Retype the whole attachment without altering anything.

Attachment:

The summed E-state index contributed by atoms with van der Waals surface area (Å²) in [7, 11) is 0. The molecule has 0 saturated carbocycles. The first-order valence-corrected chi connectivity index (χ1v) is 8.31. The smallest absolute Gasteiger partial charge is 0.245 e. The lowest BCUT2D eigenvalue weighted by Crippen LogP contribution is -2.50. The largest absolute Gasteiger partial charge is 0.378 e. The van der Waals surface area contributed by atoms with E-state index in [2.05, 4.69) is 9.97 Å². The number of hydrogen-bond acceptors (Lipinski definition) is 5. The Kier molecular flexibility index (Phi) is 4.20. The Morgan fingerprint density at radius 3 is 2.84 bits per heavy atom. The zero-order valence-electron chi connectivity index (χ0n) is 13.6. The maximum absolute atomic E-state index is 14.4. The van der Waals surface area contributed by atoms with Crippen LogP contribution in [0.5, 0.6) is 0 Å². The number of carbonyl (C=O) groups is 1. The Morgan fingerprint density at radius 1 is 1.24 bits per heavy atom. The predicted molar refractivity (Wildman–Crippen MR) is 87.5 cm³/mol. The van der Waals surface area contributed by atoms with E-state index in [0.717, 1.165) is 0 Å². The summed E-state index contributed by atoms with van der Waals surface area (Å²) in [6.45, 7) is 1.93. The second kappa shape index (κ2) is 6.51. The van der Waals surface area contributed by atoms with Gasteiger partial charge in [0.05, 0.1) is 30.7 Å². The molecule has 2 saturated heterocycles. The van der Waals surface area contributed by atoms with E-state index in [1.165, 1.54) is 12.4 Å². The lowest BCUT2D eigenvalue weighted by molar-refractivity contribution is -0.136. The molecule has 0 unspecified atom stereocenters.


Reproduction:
The summed E-state index contributed by atoms with van der Waals surface area (Å²) in [7, 11) is 0. The molecule has 0 saturated carbocycles. The first-order valence-corrected chi connectivity index (χ1v) is 8.31. The smallest absolute Gasteiger partial charge is 0.245 e. The lowest BCUT2D eigenvalue weighted by Crippen LogP contribution is -2.50. The largest absolute Gasteiger partial charge is 0.378 e. The van der Waals surface area contributed by atoms with E-state index in [2.05, 4.69) is 9.97 Å². The number of hydrogen-bond acceptors (Lipinski definition) is 5. The Kier molecular flexibility index (Phi) is 4.20. The Morgan fingerprint density at radius 3 is 2.84 bits per heavy atom. The zero-order valence-electron chi connectivity index (χ0n) is 13.6. The maximum absolute atomic E-state index is 14.4. The van der Waals surface area contributed by atoms with Crippen LogP contribution in [0.5, 0.6) is 0 Å². The number of carbonyl (C=O) groups is 1. The Morgan fingerprint density at radius 1 is 1.24 bits per heavy atom. The predicted molar refractivity (Wildman–Crippen MR) is 87.5 cm³/mol. The van der Waals surface area contributed by atoms with E-state index in [0.717, 1.165) is 0 Å². The summed E-state index contributed by atoms with van der Waals surface area (Å²) in [6.45, 7) is 1.93. The second kappa shape index (κ2) is 6.51. The van der Waals surface area contributed by atoms with Gasteiger partial charge in [0.05, 0.1) is 30.7 Å². The molecule has 2 saturated heterocycles. The van der Waals surface area contributed by atoms with E-state index in [1.165, 1.54) is 12.4 Å². The lowest BCUT2D eigenvalue weighted by molar-refractivity contribution is -0.136. The molecule has 0 unspecified atom stereocenters.